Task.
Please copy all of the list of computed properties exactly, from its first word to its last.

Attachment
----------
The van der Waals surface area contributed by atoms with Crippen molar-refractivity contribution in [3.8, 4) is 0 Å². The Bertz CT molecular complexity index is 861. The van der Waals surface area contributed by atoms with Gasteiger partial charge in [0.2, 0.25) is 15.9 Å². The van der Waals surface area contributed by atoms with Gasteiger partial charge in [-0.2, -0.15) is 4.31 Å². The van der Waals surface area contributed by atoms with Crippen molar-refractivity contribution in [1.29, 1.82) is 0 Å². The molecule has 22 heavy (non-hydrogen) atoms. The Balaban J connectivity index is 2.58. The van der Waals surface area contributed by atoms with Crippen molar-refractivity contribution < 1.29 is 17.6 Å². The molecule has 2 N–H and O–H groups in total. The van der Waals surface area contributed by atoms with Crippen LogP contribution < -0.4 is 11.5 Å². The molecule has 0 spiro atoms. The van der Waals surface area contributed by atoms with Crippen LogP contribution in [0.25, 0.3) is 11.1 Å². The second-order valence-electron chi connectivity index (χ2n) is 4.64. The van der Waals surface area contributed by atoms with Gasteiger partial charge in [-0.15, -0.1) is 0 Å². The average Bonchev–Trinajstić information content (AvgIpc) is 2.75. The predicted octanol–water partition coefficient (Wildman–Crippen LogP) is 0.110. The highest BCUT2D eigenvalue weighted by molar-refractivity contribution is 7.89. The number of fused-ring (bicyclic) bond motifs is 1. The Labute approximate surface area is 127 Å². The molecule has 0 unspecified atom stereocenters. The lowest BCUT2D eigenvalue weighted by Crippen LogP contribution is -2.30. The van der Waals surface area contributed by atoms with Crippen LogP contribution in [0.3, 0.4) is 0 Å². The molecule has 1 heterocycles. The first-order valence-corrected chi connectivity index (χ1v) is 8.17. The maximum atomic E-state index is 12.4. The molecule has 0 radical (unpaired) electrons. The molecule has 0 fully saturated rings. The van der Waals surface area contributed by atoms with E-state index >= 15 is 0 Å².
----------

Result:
The van der Waals surface area contributed by atoms with Crippen molar-refractivity contribution in [3.8, 4) is 0 Å². The Bertz CT molecular complexity index is 861. The van der Waals surface area contributed by atoms with Gasteiger partial charge in [0.2, 0.25) is 15.9 Å². The van der Waals surface area contributed by atoms with Gasteiger partial charge in [-0.2, -0.15) is 4.31 Å². The van der Waals surface area contributed by atoms with Crippen molar-refractivity contribution in [1.29, 1.82) is 0 Å². The molecule has 22 heavy (non-hydrogen) atoms. The Balaban J connectivity index is 2.58. The van der Waals surface area contributed by atoms with Crippen molar-refractivity contribution < 1.29 is 17.6 Å². The molecule has 2 N–H and O–H groups in total. The van der Waals surface area contributed by atoms with Crippen LogP contribution < -0.4 is 11.5 Å². The molecule has 0 spiro atoms. The van der Waals surface area contributed by atoms with Crippen LogP contribution in [0.25, 0.3) is 11.1 Å². The second-order valence-electron chi connectivity index (χ2n) is 4.64. The van der Waals surface area contributed by atoms with Gasteiger partial charge in [-0.15, -0.1) is 0 Å². The average Bonchev–Trinajstić information content (AvgIpc) is 2.75. The predicted octanol–water partition coefficient (Wildman–Crippen LogP) is 0.110. The highest BCUT2D eigenvalue weighted by molar-refractivity contribution is 7.89. The number of fused-ring (bicyclic) bond motifs is 1. The Labute approximate surface area is 127 Å². The molecule has 0 unspecified atom stereocenters. The lowest BCUT2D eigenvalue weighted by Crippen LogP contribution is -2.30. The van der Waals surface area contributed by atoms with Crippen LogP contribution in [0.3, 0.4) is 0 Å². The molecule has 1 heterocycles. The first-order valence-corrected chi connectivity index (χ1v) is 8.17. The maximum atomic E-state index is 12.4. The molecule has 0 radical (unpaired) electrons. The molecule has 0 fully saturated rings. The van der Waals surface area contributed by atoms with E-state index >= 15 is 0 Å².